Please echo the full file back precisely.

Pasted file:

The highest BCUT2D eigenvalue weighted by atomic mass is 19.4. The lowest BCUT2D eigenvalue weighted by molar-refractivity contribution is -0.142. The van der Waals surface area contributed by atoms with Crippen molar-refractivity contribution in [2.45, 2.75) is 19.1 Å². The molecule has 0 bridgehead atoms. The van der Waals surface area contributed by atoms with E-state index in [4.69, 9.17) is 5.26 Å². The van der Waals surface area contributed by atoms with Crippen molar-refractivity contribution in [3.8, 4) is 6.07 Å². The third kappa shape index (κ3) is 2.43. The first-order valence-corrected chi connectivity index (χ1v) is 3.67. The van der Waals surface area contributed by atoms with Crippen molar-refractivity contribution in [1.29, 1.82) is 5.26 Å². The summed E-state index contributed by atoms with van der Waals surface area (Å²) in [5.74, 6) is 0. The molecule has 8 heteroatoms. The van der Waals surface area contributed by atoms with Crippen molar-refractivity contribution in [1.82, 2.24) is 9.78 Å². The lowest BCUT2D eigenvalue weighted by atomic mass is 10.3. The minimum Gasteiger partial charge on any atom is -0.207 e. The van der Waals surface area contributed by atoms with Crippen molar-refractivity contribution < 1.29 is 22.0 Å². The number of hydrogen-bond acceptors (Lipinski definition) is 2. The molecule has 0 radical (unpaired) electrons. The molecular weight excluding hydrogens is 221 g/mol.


The highest BCUT2D eigenvalue weighted by atomic mass is 19.4. The lowest BCUT2D eigenvalue weighted by molar-refractivity contribution is -0.142. The van der Waals surface area contributed by atoms with Crippen molar-refractivity contribution in [2.45, 2.75) is 19.1 Å². The molecule has 0 bridgehead atoms. The van der Waals surface area contributed by atoms with E-state index in [4.69, 9.17) is 5.26 Å². The van der Waals surface area contributed by atoms with Crippen molar-refractivity contribution in [3.8, 4) is 6.07 Å². The third kappa shape index (κ3) is 2.43. The first-order valence-corrected chi connectivity index (χ1v) is 3.67. The van der Waals surface area contributed by atoms with Crippen molar-refractivity contribution in [1.29, 1.82) is 5.26 Å². The summed E-state index contributed by atoms with van der Waals surface area (Å²) in [5.74, 6) is 0. The molecule has 8 heteroatoms. The van der Waals surface area contributed by atoms with Crippen molar-refractivity contribution in [1.82, 2.24) is 9.78 Å². The lowest BCUT2D eigenvalue weighted by atomic mass is 10.3. The minimum Gasteiger partial charge on any atom is -0.207 e. The van der Waals surface area contributed by atoms with Crippen molar-refractivity contribution < 1.29 is 22.0 Å². The number of hydrogen-bond acceptors (Lipinski definition) is 2. The molecule has 0 radical (unpaired) electrons. The molecular weight excluding hydrogens is 221 g/mol.